In virtually any kind of environment where people have a choice in what computer hardware or software they use, they will divide into camps. PC vs Mac. Microsoft Office vs OpenOffice. Google Chrome vs Bing. Personal productivity is indeed that: personal. Two of the most popular productivity tools on the market are Evernote and Microsoft OneNote. I have chosen, after years of using both tools, to claim dual citizenship in their respective camps: I use both tools.
When Microsoft first introduced OneNote, I was immediately sold on the notion of having a place on my computer where I could save notes, documents, photos, files, and more, organized in a convenient fashion and easily accessible. OneNote allowed me to mix note types, organize them in a way I could quickly get to them, and begin eliminating paper files. For several years I was a OneNote zealot. It cost me nothing, since I had a corporate license, and later it was part of Office 365 so I didn't have to pay for it separately.
But one thing I found, over time, was that I needed to access my notes across multiple platforms: web, laptop, tablet, phone, etc. While Microsoft has since made progress in making OneNote less platform-dependent, I was anxious to find a tool I could use anywhere, under any circumstances.
Evernote was the solution I needed. When it was first released I gave it a try and found it to be much more in line with my work habits than OneNote. But when I learned that, in order to take full advantage of the tool I would have to pay a yearly subscription fee, I decided to stick with OneNote. Eventually, using the free version of Evernote, I realized paying a yearly subscription fee for Evernote was well worth it, and I moved to using only Evernote.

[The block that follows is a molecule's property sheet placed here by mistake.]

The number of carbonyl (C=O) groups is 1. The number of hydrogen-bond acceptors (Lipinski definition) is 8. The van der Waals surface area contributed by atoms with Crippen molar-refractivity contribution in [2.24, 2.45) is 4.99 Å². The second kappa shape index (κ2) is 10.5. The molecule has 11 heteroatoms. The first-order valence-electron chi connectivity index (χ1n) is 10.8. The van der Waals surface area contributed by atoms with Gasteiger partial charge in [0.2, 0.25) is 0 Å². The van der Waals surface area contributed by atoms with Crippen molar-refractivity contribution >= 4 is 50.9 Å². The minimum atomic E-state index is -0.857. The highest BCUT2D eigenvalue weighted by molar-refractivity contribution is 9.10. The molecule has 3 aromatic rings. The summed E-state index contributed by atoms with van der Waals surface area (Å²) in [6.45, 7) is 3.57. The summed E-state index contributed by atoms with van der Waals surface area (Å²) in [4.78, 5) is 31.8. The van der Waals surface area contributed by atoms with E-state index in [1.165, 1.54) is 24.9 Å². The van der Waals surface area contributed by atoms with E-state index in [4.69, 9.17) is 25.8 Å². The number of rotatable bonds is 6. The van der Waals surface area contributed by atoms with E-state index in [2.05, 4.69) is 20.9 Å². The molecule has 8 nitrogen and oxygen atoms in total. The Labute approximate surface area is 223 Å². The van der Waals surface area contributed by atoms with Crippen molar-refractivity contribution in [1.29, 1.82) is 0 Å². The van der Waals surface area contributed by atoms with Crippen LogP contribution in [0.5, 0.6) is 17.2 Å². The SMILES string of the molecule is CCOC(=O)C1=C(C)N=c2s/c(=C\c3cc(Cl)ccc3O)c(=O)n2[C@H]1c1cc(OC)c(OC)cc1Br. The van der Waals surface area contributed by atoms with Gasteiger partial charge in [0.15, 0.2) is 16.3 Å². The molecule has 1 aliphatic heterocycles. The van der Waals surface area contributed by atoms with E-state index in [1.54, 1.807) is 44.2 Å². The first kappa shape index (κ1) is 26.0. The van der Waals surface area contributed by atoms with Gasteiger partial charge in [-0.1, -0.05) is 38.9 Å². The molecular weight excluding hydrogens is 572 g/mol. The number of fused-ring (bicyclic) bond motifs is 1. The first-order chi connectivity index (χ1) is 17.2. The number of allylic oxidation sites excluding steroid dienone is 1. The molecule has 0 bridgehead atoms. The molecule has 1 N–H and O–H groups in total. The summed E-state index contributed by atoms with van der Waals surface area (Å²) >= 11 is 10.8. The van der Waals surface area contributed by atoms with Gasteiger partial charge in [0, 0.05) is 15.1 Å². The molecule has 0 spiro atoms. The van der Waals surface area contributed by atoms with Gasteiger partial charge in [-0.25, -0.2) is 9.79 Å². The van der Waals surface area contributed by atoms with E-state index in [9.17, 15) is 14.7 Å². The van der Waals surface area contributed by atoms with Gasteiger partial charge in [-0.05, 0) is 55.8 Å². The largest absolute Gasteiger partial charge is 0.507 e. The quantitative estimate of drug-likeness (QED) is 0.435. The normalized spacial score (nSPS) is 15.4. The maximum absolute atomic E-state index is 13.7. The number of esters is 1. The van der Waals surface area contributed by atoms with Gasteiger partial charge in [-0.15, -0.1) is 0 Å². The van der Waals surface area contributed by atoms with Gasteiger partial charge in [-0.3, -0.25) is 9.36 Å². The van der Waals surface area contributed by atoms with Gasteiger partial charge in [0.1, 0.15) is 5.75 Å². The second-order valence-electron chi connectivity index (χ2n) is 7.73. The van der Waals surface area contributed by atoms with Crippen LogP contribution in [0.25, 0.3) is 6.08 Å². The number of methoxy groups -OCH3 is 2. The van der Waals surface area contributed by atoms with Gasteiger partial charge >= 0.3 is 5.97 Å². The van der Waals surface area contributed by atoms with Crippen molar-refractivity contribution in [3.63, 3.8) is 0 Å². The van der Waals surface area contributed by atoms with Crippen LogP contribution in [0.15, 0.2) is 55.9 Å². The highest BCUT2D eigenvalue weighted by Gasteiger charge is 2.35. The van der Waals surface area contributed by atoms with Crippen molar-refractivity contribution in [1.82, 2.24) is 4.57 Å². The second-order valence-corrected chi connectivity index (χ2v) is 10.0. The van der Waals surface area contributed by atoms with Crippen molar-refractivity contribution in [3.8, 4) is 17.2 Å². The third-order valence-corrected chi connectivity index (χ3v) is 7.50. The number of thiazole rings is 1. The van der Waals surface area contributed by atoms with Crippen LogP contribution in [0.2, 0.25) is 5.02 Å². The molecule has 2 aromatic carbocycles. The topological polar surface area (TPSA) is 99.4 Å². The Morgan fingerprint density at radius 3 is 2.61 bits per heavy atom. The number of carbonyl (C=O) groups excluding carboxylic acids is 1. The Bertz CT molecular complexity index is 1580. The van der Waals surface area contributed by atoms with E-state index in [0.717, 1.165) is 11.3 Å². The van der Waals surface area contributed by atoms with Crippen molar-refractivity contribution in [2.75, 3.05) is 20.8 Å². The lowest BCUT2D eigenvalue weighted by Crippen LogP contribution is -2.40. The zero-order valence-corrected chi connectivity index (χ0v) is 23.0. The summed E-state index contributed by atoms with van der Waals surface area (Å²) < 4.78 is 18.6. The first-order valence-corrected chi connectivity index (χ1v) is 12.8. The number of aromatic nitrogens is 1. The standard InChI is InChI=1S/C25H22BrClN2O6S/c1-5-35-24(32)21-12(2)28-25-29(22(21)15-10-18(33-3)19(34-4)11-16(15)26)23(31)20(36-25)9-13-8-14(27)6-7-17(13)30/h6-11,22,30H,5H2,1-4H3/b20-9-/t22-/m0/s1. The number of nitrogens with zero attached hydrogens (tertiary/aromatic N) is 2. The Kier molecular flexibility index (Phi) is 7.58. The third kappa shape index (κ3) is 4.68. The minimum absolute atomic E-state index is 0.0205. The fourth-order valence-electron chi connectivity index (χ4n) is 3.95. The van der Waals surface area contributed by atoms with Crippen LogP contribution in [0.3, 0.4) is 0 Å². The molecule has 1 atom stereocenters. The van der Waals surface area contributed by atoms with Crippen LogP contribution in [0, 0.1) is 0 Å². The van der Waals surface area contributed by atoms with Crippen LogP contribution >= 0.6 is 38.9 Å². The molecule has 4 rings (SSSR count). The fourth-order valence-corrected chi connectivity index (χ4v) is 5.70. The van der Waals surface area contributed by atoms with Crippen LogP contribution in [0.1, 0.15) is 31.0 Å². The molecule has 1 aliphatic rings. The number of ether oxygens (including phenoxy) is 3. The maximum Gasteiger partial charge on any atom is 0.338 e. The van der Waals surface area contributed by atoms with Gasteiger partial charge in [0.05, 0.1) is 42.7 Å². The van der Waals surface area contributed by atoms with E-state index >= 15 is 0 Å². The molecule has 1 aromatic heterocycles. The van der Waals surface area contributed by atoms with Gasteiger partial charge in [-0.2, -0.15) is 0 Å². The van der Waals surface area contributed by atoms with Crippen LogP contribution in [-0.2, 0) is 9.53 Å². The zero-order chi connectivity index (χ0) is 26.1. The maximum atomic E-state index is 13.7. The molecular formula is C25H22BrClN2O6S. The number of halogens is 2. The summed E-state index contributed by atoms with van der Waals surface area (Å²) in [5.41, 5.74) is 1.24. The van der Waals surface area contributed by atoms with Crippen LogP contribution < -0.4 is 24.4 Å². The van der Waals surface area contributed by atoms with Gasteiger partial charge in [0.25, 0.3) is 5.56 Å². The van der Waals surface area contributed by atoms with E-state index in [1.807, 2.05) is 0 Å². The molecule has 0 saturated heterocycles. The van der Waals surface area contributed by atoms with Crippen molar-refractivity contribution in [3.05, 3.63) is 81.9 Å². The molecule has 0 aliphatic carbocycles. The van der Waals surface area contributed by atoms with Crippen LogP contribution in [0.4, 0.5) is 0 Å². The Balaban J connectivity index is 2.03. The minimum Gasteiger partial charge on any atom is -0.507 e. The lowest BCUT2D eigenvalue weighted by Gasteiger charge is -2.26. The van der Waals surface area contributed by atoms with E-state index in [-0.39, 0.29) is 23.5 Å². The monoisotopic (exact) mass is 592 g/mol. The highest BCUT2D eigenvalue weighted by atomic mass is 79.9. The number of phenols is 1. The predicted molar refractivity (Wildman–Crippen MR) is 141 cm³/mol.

Evernote vs OneNote
OneNote and Evernote each have their advantages and disadvantages. Some of these include:
- Attachments. I like how Evernote handles attachments better than how OneNote does.
- Responsiveness. OneNote feels "snappier" and much more responsive (as long as I have syncing with OneDrive turned off, because that seems to slow things down).
- Embedded links. In Evernote you can embed links to other notes. OneNote goes one better and allows the user to embed links to particular paragraphs in other notes.
- Tagging. In my experience, tagging in Evernote is hands-down better than in OneNote. But then tags aren't that important for me in my writing.
- Hierarchy of notes. A deeper hierarchy of note organization with OneNote is a beneficial trade-off. (Neither product allows for an unlimited hierarchy of notes, for some reason.)
But what if I could get the best of both worlds somehow?
OneNote AND Evernote
Evernote, over the past year, has harmonized the user experience across multiple platforms. It has not, for many people, been a comfortable experience moving to the latest version. Whatever their software management strategy might be, Evernote is listening better to its user base and is turning out improved versions and updates at a much more rapid pace.
Because of the negative user experience during this transition, many Evernote users have switched to other platforms, like OneNote. I considered this possibility myself, since I had experience with both platforms. But the process of porting 13,000 notes (no, that's not a typo) from Evernote to OneNote would likely cause me multiple panic attacks.
So I compromised: I decided to use both platforms. I have moved all my writing work to OneNote because that kind of work felt better on OneNote. In particular, the ability to collapse part of an outline and then expand it back comes in very handy when one wants to manage a large and complicated story. I continue to use Evernote for everything else, including bills and receipts and family information of various kinds.
If you've not tried either one of these products, you should give it a try!